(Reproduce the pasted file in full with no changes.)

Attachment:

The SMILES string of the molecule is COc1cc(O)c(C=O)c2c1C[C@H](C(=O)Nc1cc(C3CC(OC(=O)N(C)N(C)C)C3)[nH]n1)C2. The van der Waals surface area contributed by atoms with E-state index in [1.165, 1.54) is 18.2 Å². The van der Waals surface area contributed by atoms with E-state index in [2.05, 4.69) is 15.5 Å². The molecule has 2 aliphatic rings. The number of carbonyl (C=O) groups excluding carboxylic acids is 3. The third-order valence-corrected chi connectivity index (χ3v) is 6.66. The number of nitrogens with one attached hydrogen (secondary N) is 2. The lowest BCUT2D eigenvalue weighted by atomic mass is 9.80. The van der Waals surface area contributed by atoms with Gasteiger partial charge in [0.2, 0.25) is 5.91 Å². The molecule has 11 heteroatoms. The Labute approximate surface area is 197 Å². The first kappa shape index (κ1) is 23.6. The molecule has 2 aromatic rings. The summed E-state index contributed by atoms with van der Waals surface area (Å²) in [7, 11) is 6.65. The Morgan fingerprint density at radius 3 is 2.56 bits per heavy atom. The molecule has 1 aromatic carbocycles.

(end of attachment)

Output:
The SMILES string of the molecule is COc1cc(O)c(C=O)c2c1C[C@H](C(=O)Nc1cc(C3CC(OC(=O)N(C)N(C)C)C3)[nH]n1)C2. The van der Waals surface area contributed by atoms with E-state index in [1.165, 1.54) is 18.2 Å². The van der Waals surface area contributed by atoms with E-state index in [2.05, 4.69) is 15.5 Å². The molecule has 2 aliphatic rings. The number of carbonyl (C=O) groups excluding carboxylic acids is 3. The third-order valence-corrected chi connectivity index (χ3v) is 6.66. The number of nitrogens with one attached hydrogen (secondary N) is 2. The lowest BCUT2D eigenvalue weighted by atomic mass is 9.80. The van der Waals surface area contributed by atoms with Gasteiger partial charge in [0.2, 0.25) is 5.91 Å². The molecule has 11 heteroatoms. The Labute approximate surface area is 197 Å². The first kappa shape index (κ1) is 23.6. The molecule has 2 aromatic rings. The summed E-state index contributed by atoms with van der Waals surface area (Å²) in [7, 11) is 6.65. The Morgan fingerprint density at radius 3 is 2.56 bits per heavy atom. The molecule has 1 aromatic carbocycles.